Boosting Job Growth: It's A Money Matter
The Federal Reserve doesn't seem very confident about the future. Last week, the Fed committed to near-zero interest rates until 2013, indicating that the Fed board isn't anticipating much growth in the job market.
That's a troubling prospect for Americans, and it leaves a big challenge looming over Washington about whether the government can push growth above the painfully low bar set by the Fed.
Joseph Stiglitz, a professor at Columbia University and a Nobel Prize-winning economist, tells Weekend Edition Sunday guest host John Ydstie the president can create job growth by stimulating the economy. He also says there are investment projects that could bring back a high rate of return, like infrastructure, technology and education.
John Taylor, professor of economics at Stanford University and a senior fellow in economics at the Hoover Institution, agrees that the economy could be boosted enough to create more jobs, but not with another stimulus package.
"I agree we need much more growth, and I think [the president] could do things that would get through the Congress," Taylor tells Ydstie.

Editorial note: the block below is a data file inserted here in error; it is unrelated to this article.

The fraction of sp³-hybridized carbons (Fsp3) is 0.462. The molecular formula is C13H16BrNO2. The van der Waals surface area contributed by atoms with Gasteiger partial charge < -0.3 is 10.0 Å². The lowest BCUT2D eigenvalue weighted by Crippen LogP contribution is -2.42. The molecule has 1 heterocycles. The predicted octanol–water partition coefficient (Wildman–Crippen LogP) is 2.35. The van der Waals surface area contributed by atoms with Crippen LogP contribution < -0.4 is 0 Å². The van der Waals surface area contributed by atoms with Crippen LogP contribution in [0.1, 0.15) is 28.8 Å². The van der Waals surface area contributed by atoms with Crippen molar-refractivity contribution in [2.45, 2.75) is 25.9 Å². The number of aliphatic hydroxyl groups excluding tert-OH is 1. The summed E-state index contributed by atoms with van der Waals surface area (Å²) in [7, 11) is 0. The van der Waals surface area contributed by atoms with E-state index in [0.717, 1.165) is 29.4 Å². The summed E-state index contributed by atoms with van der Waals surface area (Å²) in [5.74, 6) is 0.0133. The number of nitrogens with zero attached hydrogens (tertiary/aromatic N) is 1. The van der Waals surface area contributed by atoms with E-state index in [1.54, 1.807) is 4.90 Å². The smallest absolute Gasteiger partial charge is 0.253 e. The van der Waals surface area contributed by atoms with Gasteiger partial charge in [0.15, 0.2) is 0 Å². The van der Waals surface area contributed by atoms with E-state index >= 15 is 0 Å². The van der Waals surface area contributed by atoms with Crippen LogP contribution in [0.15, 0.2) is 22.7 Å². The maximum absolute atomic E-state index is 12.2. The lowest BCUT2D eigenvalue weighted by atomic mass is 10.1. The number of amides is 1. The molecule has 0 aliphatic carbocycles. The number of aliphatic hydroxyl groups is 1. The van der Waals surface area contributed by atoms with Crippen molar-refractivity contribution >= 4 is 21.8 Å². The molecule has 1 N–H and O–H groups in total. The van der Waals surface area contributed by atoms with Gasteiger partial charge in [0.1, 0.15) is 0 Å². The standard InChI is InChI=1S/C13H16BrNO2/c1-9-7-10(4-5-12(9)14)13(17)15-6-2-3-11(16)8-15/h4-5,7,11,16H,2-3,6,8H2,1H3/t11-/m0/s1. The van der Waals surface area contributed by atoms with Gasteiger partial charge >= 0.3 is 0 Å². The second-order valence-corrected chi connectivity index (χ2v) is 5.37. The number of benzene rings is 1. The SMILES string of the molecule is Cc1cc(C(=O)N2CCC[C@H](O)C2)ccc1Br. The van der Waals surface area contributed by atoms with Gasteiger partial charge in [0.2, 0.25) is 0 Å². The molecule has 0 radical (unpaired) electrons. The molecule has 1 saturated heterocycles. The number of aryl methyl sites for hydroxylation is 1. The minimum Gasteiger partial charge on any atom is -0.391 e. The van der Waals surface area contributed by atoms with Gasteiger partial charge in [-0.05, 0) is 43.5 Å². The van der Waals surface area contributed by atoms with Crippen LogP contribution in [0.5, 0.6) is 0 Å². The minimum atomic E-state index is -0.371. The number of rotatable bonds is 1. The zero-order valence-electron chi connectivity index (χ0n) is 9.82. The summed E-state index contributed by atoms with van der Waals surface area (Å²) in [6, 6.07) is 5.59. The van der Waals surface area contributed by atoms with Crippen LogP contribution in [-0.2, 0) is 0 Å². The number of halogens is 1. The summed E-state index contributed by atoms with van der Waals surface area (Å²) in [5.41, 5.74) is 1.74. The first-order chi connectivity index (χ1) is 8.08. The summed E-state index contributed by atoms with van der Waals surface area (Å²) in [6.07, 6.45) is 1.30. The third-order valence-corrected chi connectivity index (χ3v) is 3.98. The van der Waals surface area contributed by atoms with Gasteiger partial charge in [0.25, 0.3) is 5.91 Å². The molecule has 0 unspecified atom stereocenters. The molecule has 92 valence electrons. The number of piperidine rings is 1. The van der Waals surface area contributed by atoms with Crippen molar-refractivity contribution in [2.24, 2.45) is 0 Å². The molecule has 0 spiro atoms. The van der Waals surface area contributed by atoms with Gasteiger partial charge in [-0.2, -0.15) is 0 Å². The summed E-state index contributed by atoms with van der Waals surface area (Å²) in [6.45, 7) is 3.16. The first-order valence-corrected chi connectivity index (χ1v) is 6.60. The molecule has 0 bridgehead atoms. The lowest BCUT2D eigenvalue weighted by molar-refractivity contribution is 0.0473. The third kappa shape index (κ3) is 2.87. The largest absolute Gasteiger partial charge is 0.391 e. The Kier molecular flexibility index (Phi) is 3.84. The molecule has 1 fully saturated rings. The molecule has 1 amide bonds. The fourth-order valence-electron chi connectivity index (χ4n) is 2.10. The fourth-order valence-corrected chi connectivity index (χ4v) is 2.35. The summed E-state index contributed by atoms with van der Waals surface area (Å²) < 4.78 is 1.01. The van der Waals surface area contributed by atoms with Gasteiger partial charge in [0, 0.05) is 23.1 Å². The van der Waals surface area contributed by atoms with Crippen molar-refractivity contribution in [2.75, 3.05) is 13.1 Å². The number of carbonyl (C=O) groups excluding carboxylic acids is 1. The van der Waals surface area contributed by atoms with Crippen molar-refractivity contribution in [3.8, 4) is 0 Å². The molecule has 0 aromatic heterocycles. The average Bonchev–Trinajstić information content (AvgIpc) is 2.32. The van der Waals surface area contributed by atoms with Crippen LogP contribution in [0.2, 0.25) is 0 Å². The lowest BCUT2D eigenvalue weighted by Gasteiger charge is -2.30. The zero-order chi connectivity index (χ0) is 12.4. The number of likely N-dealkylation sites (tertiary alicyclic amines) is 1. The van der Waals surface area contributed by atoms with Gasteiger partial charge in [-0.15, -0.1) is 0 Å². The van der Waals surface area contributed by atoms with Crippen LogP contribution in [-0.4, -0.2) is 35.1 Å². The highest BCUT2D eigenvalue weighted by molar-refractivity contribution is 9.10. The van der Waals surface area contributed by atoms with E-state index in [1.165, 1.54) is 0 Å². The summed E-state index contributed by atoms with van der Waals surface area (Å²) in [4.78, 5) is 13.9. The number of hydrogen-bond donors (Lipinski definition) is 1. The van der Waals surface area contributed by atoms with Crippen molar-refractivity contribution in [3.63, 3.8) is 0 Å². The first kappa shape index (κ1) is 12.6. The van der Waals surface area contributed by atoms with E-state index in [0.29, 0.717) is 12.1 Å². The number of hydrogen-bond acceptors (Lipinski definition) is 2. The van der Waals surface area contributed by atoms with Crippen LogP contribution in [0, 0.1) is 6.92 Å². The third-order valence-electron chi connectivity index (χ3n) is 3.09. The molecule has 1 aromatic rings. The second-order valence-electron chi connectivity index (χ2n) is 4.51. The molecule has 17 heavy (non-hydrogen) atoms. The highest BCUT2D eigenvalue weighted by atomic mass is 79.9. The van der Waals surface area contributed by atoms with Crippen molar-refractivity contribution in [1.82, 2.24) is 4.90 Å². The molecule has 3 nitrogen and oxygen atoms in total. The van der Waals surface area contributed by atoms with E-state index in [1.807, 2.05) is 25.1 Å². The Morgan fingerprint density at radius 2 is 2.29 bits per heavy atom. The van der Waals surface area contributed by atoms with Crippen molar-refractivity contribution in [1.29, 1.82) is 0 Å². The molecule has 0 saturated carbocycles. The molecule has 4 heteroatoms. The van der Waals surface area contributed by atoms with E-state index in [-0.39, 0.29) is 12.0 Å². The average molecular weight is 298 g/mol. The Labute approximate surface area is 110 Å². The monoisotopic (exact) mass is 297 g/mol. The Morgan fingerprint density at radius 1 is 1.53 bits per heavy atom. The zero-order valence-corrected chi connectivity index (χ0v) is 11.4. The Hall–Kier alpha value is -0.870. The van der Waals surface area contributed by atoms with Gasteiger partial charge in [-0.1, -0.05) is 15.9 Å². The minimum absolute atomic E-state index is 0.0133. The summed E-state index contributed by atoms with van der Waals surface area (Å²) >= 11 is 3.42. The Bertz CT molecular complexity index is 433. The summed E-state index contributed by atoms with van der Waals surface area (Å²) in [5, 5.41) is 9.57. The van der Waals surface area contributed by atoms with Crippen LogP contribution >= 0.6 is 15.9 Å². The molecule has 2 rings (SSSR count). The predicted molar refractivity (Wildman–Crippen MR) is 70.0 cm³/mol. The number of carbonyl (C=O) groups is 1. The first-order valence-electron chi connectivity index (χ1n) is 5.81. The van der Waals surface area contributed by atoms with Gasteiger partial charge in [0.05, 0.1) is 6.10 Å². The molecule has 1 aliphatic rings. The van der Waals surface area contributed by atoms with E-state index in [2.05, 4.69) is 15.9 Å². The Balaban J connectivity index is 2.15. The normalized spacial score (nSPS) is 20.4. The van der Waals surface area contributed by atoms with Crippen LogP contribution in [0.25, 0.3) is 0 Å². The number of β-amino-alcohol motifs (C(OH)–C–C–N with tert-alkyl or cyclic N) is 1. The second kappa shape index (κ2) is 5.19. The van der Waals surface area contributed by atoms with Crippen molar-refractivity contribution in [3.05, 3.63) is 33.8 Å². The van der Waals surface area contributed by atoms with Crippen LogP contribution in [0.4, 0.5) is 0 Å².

He suggests cutting government spending, and he thinks the recent budget deal had the right approach. Another way to promote growth, Taylor says, is to stop talking about tax increases.
"It makes firms worry, it makes businesses worry, it makes consumers worry about the future," Taylor says.
He also blames certain government policies he says have failed for slowing economic recovery, including the stimulus package. People and states did not actually spend the extra money they were given for the stimulus, Taylor says.
Stiglitz, however, says the stimulus worked. While he says 10-percent unemployment isn't great, it could have been worse. He says more stimulus would help the economy, but he doesn't think it would get through the political process.
"That's why I'm very pessimistic about the prospects of the economy," Stiglitz says. "So when the Fed says it doesn't think that growth is going to come before 2013, I think, given the political reality, we should be thinking 2015 or beyond."
As for the longer-term impact of the debt deal, Taylor says it doesn't solve the deficit problem, but it is a step forward.
"There's more to be done, I just think that we ought to recognize that there's some progress being made," he says, "and part of that progress as the result of these tough discussions in Washington."
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